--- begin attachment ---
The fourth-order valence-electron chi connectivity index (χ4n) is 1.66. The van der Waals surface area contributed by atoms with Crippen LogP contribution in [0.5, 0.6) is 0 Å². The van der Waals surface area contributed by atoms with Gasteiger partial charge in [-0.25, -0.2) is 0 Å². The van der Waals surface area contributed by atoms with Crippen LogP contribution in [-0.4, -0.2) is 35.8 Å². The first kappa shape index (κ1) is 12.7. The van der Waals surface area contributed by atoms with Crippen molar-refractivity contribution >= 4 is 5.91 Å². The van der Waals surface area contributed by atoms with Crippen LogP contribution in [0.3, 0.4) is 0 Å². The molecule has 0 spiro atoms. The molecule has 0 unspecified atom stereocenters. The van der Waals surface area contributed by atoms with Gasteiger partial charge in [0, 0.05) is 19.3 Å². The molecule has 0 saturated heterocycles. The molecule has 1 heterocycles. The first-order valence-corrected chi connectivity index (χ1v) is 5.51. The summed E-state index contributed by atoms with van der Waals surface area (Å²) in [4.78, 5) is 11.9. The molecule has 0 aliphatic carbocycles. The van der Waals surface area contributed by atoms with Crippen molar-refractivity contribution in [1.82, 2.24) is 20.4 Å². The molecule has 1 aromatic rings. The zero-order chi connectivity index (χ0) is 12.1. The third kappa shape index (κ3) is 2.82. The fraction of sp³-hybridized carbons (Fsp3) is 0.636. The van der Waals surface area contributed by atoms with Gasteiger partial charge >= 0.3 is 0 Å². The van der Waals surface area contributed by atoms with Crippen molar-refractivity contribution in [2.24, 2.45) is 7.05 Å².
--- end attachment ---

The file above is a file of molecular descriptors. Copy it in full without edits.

The fourth-order valence-electron chi connectivity index (χ4n) is 1.66. The van der Waals surface area contributed by atoms with Crippen LogP contribution in [0.5, 0.6) is 0 Å². The van der Waals surface area contributed by atoms with Gasteiger partial charge in [-0.25, -0.2) is 0 Å². The van der Waals surface area contributed by atoms with Crippen LogP contribution in [-0.4, -0.2) is 35.8 Å². The first kappa shape index (κ1) is 12.7. The van der Waals surface area contributed by atoms with Crippen molar-refractivity contribution >= 4 is 5.91 Å². The van der Waals surface area contributed by atoms with Crippen LogP contribution in [0.3, 0.4) is 0 Å². The molecule has 0 spiro atoms. The molecule has 0 unspecified atom stereocenters. The van der Waals surface area contributed by atoms with Gasteiger partial charge in [0, 0.05) is 19.3 Å². The molecule has 0 saturated heterocycles. The molecule has 1 heterocycles. The first-order valence-corrected chi connectivity index (χ1v) is 5.51. The summed E-state index contributed by atoms with van der Waals surface area (Å²) in [4.78, 5) is 11.9. The molecule has 0 aliphatic carbocycles. The van der Waals surface area contributed by atoms with Crippen molar-refractivity contribution in [1.82, 2.24) is 20.4 Å². The molecule has 1 aromatic rings. The zero-order chi connectivity index (χ0) is 12.1. The third kappa shape index (κ3) is 2.82. The fraction of sp³-hybridized carbons (Fsp3) is 0.636. The van der Waals surface area contributed by atoms with Gasteiger partial charge >= 0.3 is 0 Å². The van der Waals surface area contributed by atoms with Crippen molar-refractivity contribution in [2.24, 2.45) is 7.05 Å².